Wednesday, March 23, 2016
Times change, technology improves, new delivery systems are invented, and new habits of behavior are formed for how we consume entertainment.
I sort of know how those old time directors felt. Like I recently mentioned, when I directed sitcoms for standard TV, some of the framing looks weird on HD. But who knew at the time? (Okay, everyone but me, but STILL…)
Same is true for writing. Practically all the sitcom scripts I wrote were designed to be shown for a half-hour once a week. There was no such thing as “binge-watching.” Even when VHS players were the rage, tapes were expensive (and took up room) and you watched a show as soon as you could so you could tape something else over it.
As a result, we writers did a lot of recapping. We felt we had to reorient people because a week (or two or six) had gone by since their last visit. We made sure each episode was pretty much self-contained since viewers tended to miss episodes along the way. (Those were the days when “life” came first.) And act breaks were really crucial because we always ran the risk that a sizable chunk of our audience was not willing to sit through commercial breaks.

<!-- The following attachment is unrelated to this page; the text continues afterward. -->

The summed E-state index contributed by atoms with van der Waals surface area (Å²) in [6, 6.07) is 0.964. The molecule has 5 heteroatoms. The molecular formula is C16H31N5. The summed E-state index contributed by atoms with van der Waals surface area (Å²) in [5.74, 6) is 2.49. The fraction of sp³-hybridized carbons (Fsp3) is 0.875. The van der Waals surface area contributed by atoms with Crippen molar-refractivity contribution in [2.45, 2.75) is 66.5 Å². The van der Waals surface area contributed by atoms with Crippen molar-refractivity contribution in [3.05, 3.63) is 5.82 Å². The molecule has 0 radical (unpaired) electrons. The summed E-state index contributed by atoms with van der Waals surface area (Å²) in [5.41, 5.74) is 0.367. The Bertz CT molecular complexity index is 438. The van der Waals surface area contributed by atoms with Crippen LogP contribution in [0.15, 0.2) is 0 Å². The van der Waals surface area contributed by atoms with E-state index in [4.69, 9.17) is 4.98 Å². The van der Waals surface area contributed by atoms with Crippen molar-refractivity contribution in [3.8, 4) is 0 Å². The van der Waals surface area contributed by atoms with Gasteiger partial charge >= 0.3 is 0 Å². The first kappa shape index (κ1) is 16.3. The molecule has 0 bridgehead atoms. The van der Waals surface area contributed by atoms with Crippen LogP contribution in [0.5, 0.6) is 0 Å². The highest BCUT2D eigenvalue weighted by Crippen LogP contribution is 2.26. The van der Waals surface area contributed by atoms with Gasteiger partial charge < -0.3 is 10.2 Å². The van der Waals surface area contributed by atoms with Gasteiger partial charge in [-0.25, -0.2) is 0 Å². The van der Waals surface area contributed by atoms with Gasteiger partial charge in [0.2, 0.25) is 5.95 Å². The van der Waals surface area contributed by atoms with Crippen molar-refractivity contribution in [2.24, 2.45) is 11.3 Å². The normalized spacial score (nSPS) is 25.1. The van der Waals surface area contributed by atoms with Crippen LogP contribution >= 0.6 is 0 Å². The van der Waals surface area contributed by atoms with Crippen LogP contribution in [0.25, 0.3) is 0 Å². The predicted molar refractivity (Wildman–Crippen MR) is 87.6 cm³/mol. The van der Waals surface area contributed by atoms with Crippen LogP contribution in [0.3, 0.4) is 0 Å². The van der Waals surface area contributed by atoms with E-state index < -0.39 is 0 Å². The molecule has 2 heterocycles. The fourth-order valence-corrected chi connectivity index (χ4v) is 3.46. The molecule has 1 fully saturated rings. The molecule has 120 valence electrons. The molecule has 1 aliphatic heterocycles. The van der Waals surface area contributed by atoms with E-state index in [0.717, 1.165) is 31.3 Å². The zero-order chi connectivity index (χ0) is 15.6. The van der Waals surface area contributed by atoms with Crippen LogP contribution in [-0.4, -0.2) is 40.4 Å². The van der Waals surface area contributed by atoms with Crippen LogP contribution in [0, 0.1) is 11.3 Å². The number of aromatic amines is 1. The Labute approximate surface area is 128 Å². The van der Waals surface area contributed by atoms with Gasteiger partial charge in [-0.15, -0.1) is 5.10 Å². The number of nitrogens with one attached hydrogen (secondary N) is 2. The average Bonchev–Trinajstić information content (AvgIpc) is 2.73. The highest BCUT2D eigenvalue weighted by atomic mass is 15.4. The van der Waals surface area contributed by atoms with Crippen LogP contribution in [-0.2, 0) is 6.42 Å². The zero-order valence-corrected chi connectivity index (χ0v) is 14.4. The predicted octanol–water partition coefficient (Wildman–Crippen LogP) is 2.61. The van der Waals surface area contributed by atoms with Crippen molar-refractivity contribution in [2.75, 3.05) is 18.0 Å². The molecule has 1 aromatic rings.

And then there was the matter of tone. When I was on MASH, every season CBS would want to start with an hour episode. And those shows never really worked for me. MASH was clearly designed for the half hour format. We packed as much as we could into those half hours. The pace was always high speed and the dialogue was relentlessly jammed packed. Lots to digest.
We felt that expanding that to an hour would get exhausting for the viewer. That’s why I was particularly pleased when CBS decided to run the hour-long “Goodbye Radar” episode (that David Isaacs and I wrote) as a two-parter over two weeks.
And just in general, the pace of sitcoms has accelerated over the years. What seemed like fast-forward in the ‘70s is normal speed now.
And these are all questions I never thought I’d be asking at the time we were writing the episodes. Just as I’m sure the writers of MODERN FAMILY don’t know yet that in thirty years people will be watching their show from a chip implanted in their brain (that will also offer bonus features and a Spanish SAP option).
By Ken Levine at 6:00 AM